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Building Healthy Teen Relationships: An Evaluation of a Dating Violence Prevention Program with Middle School Students

Preventing dating violence is a concern for school administrators across the nation. One challenging aspect of school prevention programs is that most only target high school students even though dating violence begins in middle school.
Date Published
July 21, 2016

Researchers Amanda Cissner and Lama Ayoub conducted an evaluation to see whether a program already shown to decrease dating violence among Canadian high school students would also be effective with U.S. middle school students. The program — The Fourth R: Strategies for Healthy Youth Relationships — uses classes that focus on building healthy relationships and personal empowerment to decrease dating violence, bullying, sexual activity and substance use. Cissner and Ayoub found that an adaptation of this program for middle school students did not reduce dating violence behavior generally among middle school students. It was, however, beneficial for high-risk students, particularly those already involved in dating violence, and reduced other negative behaviors, such as bullying, especially in schools where it was implemented well.

The classes were taught in randomly assigned seventh grade classrooms across 10 Bronx, New York, middle schools. With the exception of delayed sexual activity, no main effects of the program were found on any of the outcomes of interest overall. However, several caveats are important to mention. The program was most beneficial for those already involved in dating violence, showing a 19 percent reduction in dating violence victimization and a 29 percent reduction in perpetration. In addition, implementation of the program mattered. Students who received more of the program showed delays in sexual activity and decreases in peer violence/bullying perpetration, and they rejected pro-violence beliefs and gender stereotypes. Finally, when the researchers compared the schools with the program to those without the program, they found that students in schools with the program reported less bullying and substance use, whether they participated in the program or not. These effects were greater for schools that most closely adhered to the program model.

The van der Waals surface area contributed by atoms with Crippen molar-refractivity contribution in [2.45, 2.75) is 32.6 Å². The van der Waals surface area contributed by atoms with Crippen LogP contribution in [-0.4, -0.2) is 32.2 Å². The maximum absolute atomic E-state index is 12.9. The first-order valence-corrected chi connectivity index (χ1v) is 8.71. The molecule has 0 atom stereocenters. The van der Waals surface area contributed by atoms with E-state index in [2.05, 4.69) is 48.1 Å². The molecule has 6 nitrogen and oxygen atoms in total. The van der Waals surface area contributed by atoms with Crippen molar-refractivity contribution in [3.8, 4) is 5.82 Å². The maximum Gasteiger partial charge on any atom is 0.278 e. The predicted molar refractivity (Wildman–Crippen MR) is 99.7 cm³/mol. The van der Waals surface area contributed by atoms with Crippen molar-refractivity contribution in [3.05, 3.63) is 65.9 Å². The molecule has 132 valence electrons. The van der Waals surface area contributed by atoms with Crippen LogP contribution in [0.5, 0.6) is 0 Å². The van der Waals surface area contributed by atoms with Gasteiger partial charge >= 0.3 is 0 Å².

Overall, the results for this study were mixed. The program did not reduce dating violence overall, but the program was effective in reducing targeted behaviors for students already engaged in dating violence. How much exposure to the program students received and the degree to which schools implemented the program as intended also played a key role in reducing negative behaviors. Certainly, further research is needed to understand how to prevent dating violence among middle school students.

About this Article

This work discussed in this article was completed under grant number 2010-MU-MU-0012 awarded by NIJ to Fund for the City of New York / Center for Court Innovation. The article is based on the grant report Building Healthy Teen Relationships: An Evaluation of the Fourth R Curriculum with Middle School Students in the Bronx by Amanda B. Cissner and Lama Hassoun Ayoub.

National Institute of Justice, "Building Healthy Teen Relationships: An Evaluation of a Dating Violence Prevention Program with Middle School Students," July 21, 2016, nij.ojp.gov:
http://nij.ojp.gov/topics/articles/building-healthy-teen-relationships-evaluation-dating-violence-prevention-program
Date Created: July 21, 2016